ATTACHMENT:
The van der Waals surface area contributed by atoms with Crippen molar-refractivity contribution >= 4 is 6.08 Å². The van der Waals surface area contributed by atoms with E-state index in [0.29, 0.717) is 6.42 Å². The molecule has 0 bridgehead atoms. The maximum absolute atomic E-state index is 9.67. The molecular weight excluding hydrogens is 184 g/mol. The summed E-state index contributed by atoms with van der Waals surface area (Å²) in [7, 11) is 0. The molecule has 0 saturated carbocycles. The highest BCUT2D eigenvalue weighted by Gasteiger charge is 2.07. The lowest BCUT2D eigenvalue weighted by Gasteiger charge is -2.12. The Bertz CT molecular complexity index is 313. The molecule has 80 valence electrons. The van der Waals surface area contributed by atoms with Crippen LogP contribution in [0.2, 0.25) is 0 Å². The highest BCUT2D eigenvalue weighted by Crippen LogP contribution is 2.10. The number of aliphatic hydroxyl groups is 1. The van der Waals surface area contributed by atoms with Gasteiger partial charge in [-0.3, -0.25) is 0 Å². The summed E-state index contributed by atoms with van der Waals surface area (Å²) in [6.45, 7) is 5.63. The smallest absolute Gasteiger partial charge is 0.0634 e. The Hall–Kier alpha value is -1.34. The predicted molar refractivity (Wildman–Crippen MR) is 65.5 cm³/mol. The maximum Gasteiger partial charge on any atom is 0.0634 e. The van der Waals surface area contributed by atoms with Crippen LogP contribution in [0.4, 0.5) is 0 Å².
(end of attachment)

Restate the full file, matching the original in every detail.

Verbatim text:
The van der Waals surface area contributed by atoms with Crippen molar-refractivity contribution >= 4 is 6.08 Å². The van der Waals surface area contributed by atoms with E-state index in [0.29, 0.717) is 6.42 Å². The molecule has 0 bridgehead atoms. The maximum absolute atomic E-state index is 9.67. The molecular weight excluding hydrogens is 184 g/mol. The summed E-state index contributed by atoms with van der Waals surface area (Å²) in [7, 11) is 0. The molecule has 0 saturated carbocycles. The highest BCUT2D eigenvalue weighted by Gasteiger charge is 2.07. The lowest BCUT2D eigenvalue weighted by Gasteiger charge is -2.12. The Bertz CT molecular complexity index is 313. The molecule has 80 valence electrons. The van der Waals surface area contributed by atoms with Crippen LogP contribution in [0.2, 0.25) is 0 Å². The highest BCUT2D eigenvalue weighted by Crippen LogP contribution is 2.10. The number of aliphatic hydroxyl groups is 1. The van der Waals surface area contributed by atoms with Gasteiger partial charge in [-0.3, -0.25) is 0 Å². The summed E-state index contributed by atoms with van der Waals surface area (Å²) in [6.45, 7) is 5.63. The smallest absolute Gasteiger partial charge is 0.0634 e. The Hall–Kier alpha value is -1.34. The predicted molar refractivity (Wildman–Crippen MR) is 65.5 cm³/mol. The maximum Gasteiger partial charge on any atom is 0.0634 e. The van der Waals surface area contributed by atoms with Crippen LogP contribution in [0.4, 0.5) is 0 Å².